A recent Associated Press article noted that the average residential power usage for 2013 is turning out somewhere around 10,800 kWh. The article chalks up the decrease (for the third year running) to a combination of more efficient "gadgets" and also more energy-efficient structures. 

Normally we don't deal in residential news, but this seemed noteworthy from a perspective of general building trends. I'd wonder if perhaps commercial gains might be even greater, proportionally, since a real retrofit is much more common in a commercial building than in a home.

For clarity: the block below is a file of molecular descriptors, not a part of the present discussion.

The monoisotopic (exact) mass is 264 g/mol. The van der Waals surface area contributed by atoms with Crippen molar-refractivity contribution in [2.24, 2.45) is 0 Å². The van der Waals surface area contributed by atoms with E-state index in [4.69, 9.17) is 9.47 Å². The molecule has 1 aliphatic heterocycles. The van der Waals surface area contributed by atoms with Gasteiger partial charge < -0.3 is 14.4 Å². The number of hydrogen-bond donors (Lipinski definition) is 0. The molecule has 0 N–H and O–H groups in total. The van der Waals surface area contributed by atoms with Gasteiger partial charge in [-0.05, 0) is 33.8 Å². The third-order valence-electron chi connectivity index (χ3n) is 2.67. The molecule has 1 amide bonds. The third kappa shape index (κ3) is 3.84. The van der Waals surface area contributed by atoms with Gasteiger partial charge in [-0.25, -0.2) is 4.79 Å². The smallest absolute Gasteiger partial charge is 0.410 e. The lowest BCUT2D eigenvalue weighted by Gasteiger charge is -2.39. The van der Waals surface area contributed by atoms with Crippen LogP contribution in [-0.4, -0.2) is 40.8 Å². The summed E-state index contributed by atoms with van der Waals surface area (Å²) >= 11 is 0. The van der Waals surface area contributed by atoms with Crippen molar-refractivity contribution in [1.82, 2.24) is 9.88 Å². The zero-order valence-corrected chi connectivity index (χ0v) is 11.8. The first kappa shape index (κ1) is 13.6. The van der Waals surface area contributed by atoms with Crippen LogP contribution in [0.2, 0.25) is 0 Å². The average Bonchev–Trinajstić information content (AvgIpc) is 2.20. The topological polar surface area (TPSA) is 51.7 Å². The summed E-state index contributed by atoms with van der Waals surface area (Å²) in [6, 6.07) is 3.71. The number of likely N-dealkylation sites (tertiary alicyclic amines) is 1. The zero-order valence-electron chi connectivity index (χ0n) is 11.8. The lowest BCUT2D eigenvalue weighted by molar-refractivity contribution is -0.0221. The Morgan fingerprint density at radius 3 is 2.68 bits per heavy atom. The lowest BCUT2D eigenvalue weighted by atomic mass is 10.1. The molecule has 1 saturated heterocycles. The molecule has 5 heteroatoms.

Of course, just as the AP's Jonathan Fahey points out that newer tech is also running more often in residences, the nonresidential data center and facility electronics loads are surely taking a bite out of any commercial efficiency savings, too.

 The trend reminded me of two thoughts seen in past issues of ES. One, the fairly straightforward idea that buildings can cut consumption just by putting the actual usage data out where occupants can, you know, SEE it themselves. And more counterintuitively, a feature article discussing why improved efficiency doesn't necessarily wind up meaning you're using less energy.